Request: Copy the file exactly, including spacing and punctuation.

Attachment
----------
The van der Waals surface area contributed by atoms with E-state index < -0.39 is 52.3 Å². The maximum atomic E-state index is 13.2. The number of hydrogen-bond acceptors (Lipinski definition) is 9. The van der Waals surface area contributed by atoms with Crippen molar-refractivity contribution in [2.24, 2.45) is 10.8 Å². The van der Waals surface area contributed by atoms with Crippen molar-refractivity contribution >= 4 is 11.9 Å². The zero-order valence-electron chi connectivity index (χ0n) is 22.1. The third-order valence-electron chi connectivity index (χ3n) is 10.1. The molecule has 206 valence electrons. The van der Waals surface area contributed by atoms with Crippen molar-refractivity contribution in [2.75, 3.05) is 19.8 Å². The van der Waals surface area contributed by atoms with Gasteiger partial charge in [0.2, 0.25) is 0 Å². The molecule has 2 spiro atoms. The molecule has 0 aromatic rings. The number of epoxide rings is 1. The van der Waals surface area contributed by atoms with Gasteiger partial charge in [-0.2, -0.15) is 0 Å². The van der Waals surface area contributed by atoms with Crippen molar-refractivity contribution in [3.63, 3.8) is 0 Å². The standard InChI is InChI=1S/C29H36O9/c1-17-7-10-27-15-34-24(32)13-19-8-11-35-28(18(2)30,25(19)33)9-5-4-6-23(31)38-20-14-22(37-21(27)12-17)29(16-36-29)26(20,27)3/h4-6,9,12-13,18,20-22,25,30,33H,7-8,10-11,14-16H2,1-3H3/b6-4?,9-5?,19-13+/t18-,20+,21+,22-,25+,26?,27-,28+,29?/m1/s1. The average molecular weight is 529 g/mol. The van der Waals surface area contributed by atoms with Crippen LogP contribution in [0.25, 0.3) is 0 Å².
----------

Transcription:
The van der Waals surface area contributed by atoms with E-state index < -0.39 is 52.3 Å². The maximum atomic E-state index is 13.2. The number of hydrogen-bond acceptors (Lipinski definition) is 9. The van der Waals surface area contributed by atoms with Crippen molar-refractivity contribution in [2.24, 2.45) is 10.8 Å². The van der Waals surface area contributed by atoms with Crippen molar-refractivity contribution >= 4 is 11.9 Å². The zero-order valence-electron chi connectivity index (χ0n) is 22.1. The third-order valence-electron chi connectivity index (χ3n) is 10.1. The molecule has 206 valence electrons. The van der Waals surface area contributed by atoms with Crippen molar-refractivity contribution in [2.75, 3.05) is 19.8 Å². The van der Waals surface area contributed by atoms with Gasteiger partial charge in [0.2, 0.25) is 0 Å². The molecule has 2 spiro atoms. The molecule has 0 aromatic rings. The number of epoxide rings is 1. The van der Waals surface area contributed by atoms with Gasteiger partial charge in [-0.2, -0.15) is 0 Å². The van der Waals surface area contributed by atoms with Crippen molar-refractivity contribution in [3.63, 3.8) is 0 Å². The standard InChI is InChI=1S/C29H36O9/c1-17-7-10-27-15-34-24(32)13-19-8-11-35-28(18(2)30,25(19)33)9-5-4-6-23(31)38-20-14-22(37-21(27)12-17)29(16-36-29)26(20,27)3/h4-6,9,12-13,18,20-22,25,30,33H,7-8,10-11,14-16H2,1-3H3/b6-4?,9-5?,19-13+/t18-,20+,21+,22-,25+,26?,27-,28+,29?/m1/s1. The average molecular weight is 529 g/mol. The van der Waals surface area contributed by atoms with Crippen LogP contribution in [0.25, 0.3) is 0 Å².